Posts Tagged "fledgling"

Playing in the traffic, patch walk 28th July

What a stupendous change to be walking in. Sunshine and clouds, but so much cooler in the wonderful wind that’s blowing. This is the sort of weather that I want to walk in.

There’s excitement practically from stepping out of the door as the cause of all the late night gull calling recently is uncovered. There’s a juvenile black backed gull in the road and he’s really in the road.

On evidence so far, junior is none too bright as he doesn’t seem to be aware that cars are going to hurt. He’s learned enough to move away from me, but not from moving cars. He’s far too busy constantly mewling for food to pay attention to things like moving cars. What really gets the juvenile moving, however, is a sudden mobbing from a pair of herring gulls. Black backed parents are having none of that though, swooping down from on high and sending the herring gulls packing. Cue much argumentative-sounding calling from the adults and from the juvenile? No prizes for guessing more food calls.

Kids, eh?

Juvenile finally gets some attention from a parent, sending him into full on begging mode and leaving even less brain cells for awareness, which is particularly dangerous as they’re now at a road junction and are literally stopping traffic.

Cars are going past just inches from juvenile – the parent bird having seen the sense of finding a safe perch – but still juvenile mews incessantly.

What’s that? Fast moving metal thing might hurt? I want food!

He strays into the road and then I intervene, hurrying the bird across the road and into a safer spot while the parent birds complain loudly. Gulls, there’s no pleasing them.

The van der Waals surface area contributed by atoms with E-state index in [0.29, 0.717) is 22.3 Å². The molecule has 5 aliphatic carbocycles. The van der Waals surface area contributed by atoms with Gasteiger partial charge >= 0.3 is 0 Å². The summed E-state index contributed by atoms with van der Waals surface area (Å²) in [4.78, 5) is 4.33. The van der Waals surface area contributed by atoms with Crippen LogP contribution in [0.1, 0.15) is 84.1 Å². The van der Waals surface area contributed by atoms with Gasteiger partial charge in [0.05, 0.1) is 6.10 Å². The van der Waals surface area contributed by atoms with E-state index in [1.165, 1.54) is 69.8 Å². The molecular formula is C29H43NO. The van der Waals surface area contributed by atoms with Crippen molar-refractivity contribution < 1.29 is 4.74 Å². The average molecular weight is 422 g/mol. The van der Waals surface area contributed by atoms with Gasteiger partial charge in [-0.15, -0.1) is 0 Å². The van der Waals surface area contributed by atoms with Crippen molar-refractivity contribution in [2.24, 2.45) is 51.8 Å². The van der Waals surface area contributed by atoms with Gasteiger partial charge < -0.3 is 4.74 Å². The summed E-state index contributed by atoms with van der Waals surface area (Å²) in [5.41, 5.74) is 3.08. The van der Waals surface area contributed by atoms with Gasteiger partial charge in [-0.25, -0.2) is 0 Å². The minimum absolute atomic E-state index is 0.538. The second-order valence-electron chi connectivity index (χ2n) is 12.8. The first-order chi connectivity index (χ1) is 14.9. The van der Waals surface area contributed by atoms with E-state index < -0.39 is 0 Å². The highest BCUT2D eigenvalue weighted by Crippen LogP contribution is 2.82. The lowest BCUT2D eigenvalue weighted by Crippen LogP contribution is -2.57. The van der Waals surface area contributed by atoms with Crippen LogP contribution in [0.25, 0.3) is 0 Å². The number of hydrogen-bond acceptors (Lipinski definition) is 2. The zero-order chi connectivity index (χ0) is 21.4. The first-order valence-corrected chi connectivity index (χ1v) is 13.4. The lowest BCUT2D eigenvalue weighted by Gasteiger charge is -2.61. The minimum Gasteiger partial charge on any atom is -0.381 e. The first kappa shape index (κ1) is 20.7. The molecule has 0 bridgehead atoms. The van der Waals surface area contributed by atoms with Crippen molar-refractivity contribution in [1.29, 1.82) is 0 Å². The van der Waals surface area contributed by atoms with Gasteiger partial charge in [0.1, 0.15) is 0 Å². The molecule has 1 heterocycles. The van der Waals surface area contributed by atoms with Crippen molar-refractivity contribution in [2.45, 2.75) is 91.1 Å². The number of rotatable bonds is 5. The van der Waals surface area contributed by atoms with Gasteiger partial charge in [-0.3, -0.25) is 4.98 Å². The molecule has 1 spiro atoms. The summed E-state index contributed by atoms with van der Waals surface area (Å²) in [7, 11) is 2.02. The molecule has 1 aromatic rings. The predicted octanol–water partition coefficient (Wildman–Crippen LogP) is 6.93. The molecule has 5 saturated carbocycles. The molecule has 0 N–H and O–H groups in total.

Its no point mewling at me, buddy, I’ve got no food for you. Now stay out of the traffic!

I’m so busy thinking about that encounter that I don’t really wake up again until I’m in the copse. It looks so beautiful in the sunlight and shade, with the wind making the leaves sing, but that’s the only noise out of it now. The birdsong days are long past.

In the park I can’t resist a trip around the formal garden just for the scent of the lavender planted there, before heading for the wilder fringes. At the black spruce, Braveheart the squirrel is happy to see me and the bag of nuts. Its just him today, so he’s not in a rush, taking the time to enjoy each nut. After about 5 or 6 nuts he disappears and so do I, off on a wander.

Plodding slowly around the edges of the park where there’s some more stands of nettles. Investigate, but the only creature I see is this splendidly well camouflaged creature:

I have no idea what it is, entymology never was a strong point of mine, but I do smile to see such excellent camouflage.

I loop back around to the black spruce, but there’s no squirrels there now so I head out of the park through the trees. Along the bottom road the wind and the heatwave have worked together and I’m crunching leaves underfoot at almost every step. In July. Leaf crunching in July. What an unusual year this is, I reflect, before hoping that it stays unusual and doesn’t become the new usual.

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Sunday moments

The juvenile robin is growing bolder by the day. He pops out from the cover of the bush at the front of the house to perch on the wall, already practicing his Christmas card poses. Tail is up, wings are flared. “Tik! Tak!” he challenges to no one in particular, attempting to claim this land as his own, like a child declaring that they are the king of the castle. I doubt the parent bird would agree, but this youngster is becoming a little more robin each time I see them.

On the fence a dunnock seems unconcerned with all this. They’ve got feathers to maintain, a much more important task than dealing with the bravado of youth. Bending every which way, the preening session is long before the bird is finally satisfied.

The juvenile blue tits are still resident in the back garden and seem to have claimed this feeder pole for their own. They don’t have to fly to the main pole, just walk down the white willow branches and hop down on top of the suet feeder. Stay all you want, little blue tit. The years I went without blue tits in the garden after a neighbour grubbed up their garden and the favourite habitat of the blue tit population in the area were long indeed. You’re safe here.